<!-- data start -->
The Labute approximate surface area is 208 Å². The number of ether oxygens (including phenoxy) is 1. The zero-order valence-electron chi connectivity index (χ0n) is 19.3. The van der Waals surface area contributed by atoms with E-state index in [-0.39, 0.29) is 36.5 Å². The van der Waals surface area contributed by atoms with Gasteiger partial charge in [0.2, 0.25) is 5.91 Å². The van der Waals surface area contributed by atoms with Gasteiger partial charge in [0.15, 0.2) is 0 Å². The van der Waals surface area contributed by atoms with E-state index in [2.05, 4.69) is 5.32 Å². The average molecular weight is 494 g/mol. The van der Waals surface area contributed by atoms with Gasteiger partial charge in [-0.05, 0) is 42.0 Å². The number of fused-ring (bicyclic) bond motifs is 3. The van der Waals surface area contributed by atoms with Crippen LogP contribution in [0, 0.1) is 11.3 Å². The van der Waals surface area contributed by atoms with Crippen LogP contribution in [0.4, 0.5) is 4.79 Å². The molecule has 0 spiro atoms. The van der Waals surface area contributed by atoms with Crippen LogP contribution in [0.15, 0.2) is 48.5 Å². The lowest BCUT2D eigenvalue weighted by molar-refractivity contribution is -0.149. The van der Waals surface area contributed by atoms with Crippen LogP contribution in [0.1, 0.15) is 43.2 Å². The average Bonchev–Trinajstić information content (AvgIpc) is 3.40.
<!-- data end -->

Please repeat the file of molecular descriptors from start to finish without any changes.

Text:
The Labute approximate surface area is 208 Å². The number of ether oxygens (including phenoxy) is 1. The zero-order valence-electron chi connectivity index (χ0n) is 19.3. The van der Waals surface area contributed by atoms with E-state index in [-0.39, 0.29) is 36.5 Å². The van der Waals surface area contributed by atoms with Gasteiger partial charge in [0.2, 0.25) is 5.91 Å². The van der Waals surface area contributed by atoms with Gasteiger partial charge in [0.15, 0.2) is 0 Å². The van der Waals surface area contributed by atoms with E-state index in [2.05, 4.69) is 5.32 Å². The average molecular weight is 494 g/mol. The van der Waals surface area contributed by atoms with Gasteiger partial charge in [-0.05, 0) is 42.0 Å². The number of fused-ring (bicyclic) bond motifs is 3. The van der Waals surface area contributed by atoms with Crippen LogP contribution in [0, 0.1) is 11.3 Å². The van der Waals surface area contributed by atoms with Crippen LogP contribution in [0.4, 0.5) is 4.79 Å². The molecule has 0 spiro atoms. The van der Waals surface area contributed by atoms with Crippen LogP contribution in [0.15, 0.2) is 48.5 Å². The lowest BCUT2D eigenvalue weighted by molar-refractivity contribution is -0.149. The van der Waals surface area contributed by atoms with Crippen LogP contribution in [0.1, 0.15) is 43.2 Å². The average Bonchev–Trinajstić information content (AvgIpc) is 3.40.